Partnership back within reach for City corporate assistants

What a start to the year. Figures reported by most of the top City firms have, in virtually all cases, been powered by massively increased levels of corporate work. It’s great news for senior corporate assistants, many of whom have had to hold their nerve in the past few years in the face of decreasing opportunities for promotion. So what are their chances?

Slaughter and May and Linklaters started their runs early. In 2004-05, Slaughter and May’s corporate group – which accounts for 51 per cent of turnover – billed £147.9m, its best result since 2000.

While the first six months of 2004-05 were extraordinary, with deals such as the defence of retailer Marks & Spencer and the Abbey-Santander and Aviva-RAC mergers, the second half of the year limped some way behind. Rather disturbingly for the City’s elite deal machine, the first quarter of this year continued in the same vein.

It was only in the second quarter of this financial year when the power came back, with mandates such as the sale of Cadbury Schweppes’ European beverages business and the glass-maker Pilkington deal. Thanks to those transactions, the corporate department is just about keeping pace with its blistering performance this time last year, but the increase is not as dramatic.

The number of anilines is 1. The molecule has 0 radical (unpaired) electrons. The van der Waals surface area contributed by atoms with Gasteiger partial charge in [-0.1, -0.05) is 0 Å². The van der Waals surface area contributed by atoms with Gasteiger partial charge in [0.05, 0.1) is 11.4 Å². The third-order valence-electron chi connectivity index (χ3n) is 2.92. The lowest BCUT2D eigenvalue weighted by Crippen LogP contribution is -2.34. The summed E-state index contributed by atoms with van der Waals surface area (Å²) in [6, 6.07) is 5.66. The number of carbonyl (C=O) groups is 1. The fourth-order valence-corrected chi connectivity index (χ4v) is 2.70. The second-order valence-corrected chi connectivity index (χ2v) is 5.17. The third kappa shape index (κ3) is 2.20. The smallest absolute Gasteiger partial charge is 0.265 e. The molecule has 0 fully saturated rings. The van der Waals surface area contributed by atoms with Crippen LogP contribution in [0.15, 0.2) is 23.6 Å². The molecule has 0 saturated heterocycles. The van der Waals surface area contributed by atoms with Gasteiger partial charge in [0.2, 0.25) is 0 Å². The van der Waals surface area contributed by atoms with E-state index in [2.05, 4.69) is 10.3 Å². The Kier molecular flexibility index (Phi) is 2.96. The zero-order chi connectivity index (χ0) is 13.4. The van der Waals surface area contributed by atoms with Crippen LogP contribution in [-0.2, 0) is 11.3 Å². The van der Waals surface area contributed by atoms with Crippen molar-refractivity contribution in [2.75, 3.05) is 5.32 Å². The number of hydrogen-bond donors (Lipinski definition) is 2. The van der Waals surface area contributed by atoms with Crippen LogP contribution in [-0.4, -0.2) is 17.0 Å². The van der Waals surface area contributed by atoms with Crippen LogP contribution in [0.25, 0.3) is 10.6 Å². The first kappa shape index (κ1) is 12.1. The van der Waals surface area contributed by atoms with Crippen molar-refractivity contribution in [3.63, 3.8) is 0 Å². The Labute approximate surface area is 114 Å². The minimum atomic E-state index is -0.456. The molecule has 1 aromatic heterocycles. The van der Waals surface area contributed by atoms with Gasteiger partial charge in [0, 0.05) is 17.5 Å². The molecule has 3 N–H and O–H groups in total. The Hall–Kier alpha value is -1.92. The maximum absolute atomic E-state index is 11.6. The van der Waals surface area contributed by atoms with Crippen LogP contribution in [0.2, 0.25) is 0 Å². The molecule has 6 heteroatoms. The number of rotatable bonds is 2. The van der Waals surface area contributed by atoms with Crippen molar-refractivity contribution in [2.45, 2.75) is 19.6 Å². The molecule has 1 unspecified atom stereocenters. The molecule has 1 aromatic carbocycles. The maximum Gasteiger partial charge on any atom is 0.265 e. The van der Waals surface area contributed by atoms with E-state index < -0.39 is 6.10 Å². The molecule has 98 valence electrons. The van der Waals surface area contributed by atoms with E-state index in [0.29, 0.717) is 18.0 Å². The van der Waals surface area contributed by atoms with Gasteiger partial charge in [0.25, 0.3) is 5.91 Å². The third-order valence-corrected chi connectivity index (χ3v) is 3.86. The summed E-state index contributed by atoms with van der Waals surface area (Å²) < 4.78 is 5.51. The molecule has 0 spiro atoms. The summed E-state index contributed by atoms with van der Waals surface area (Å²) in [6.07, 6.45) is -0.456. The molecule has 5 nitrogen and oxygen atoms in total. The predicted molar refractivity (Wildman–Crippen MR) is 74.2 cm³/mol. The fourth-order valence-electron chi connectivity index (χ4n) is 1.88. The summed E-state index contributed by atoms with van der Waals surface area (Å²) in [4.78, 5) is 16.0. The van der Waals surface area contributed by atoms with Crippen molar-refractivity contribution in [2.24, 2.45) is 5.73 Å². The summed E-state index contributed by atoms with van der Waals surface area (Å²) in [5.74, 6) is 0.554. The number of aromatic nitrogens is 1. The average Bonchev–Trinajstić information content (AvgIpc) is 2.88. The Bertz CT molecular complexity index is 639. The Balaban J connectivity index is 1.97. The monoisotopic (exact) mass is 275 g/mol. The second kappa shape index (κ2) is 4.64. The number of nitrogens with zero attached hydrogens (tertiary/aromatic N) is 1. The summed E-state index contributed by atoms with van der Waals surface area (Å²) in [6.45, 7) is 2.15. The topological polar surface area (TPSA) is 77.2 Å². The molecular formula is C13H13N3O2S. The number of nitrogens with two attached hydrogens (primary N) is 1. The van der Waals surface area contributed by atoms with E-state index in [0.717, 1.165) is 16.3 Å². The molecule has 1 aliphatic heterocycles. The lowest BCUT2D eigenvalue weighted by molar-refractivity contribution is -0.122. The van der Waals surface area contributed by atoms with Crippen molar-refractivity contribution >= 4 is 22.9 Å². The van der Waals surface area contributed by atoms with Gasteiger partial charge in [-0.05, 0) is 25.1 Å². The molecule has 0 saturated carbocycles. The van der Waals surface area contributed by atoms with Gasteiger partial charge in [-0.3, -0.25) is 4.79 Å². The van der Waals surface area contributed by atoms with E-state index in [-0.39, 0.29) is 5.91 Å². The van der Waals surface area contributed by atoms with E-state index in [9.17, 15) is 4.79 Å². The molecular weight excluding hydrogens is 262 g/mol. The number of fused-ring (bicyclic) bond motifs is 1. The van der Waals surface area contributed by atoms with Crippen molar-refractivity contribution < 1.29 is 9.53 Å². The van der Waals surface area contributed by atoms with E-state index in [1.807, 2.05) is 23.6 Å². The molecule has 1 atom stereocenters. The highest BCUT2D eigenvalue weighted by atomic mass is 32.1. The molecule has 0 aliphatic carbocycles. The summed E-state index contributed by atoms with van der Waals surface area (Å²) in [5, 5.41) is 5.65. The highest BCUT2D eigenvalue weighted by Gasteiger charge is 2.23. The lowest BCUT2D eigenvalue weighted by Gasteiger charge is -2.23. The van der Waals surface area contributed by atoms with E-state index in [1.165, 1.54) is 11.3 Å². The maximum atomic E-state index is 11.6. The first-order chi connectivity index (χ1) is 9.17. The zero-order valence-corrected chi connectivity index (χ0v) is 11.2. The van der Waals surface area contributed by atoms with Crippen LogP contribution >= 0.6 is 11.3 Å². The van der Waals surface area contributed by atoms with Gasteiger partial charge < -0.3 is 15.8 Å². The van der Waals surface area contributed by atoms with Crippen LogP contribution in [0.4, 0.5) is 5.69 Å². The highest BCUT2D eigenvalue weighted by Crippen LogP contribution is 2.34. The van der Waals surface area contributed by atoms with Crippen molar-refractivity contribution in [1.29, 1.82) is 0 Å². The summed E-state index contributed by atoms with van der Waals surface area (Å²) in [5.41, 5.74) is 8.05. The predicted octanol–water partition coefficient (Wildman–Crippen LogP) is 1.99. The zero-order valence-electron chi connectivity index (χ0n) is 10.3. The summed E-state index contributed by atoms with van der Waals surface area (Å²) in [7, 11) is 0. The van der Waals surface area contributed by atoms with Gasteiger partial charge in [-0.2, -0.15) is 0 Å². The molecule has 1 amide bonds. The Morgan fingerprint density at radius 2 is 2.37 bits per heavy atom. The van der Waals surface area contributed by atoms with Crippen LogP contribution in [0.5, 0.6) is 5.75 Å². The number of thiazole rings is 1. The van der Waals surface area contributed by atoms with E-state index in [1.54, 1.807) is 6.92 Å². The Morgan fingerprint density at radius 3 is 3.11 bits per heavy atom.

In any case, such mundane considerations as business cases are not part of the partnership equation at Slaughters. Slaughters corporate head Chris Saul says: “Driven by the renaissance of the corporate buyer and the ready availability of financing, we have seen high activity levels recently in corporate and M&A – although our new partner decisions are based on a long-term view rather than shorter-term trends.” The fact that corporate accounts for a massive share of Slaughters’ business has been reflected in promotions in the last few years. In 2005 three out of the six promotions were corporate; in 2004 it was two out of four; and in 2003 it was two out of three.

Linklaters’ astonishing return to form in 2004-2005 was entirely down to the performance of the corporate group, whose revenues rose 12 per cent to £322m. This year Linklaters has kept pace with that increase, with revenues up around another 10 per cent at the half-year stage.

That performance will have been helped by P&O Nedlloyd’s acquisition by AP Moller-Maersk, Deutsche Post’s bid for Exel and St Gobain’s offer for BPB, plus a mouthwatering number of IPO and private equity mandates. “The question is, how sustained is that pickup going to be?” muses corporate head David Barnes.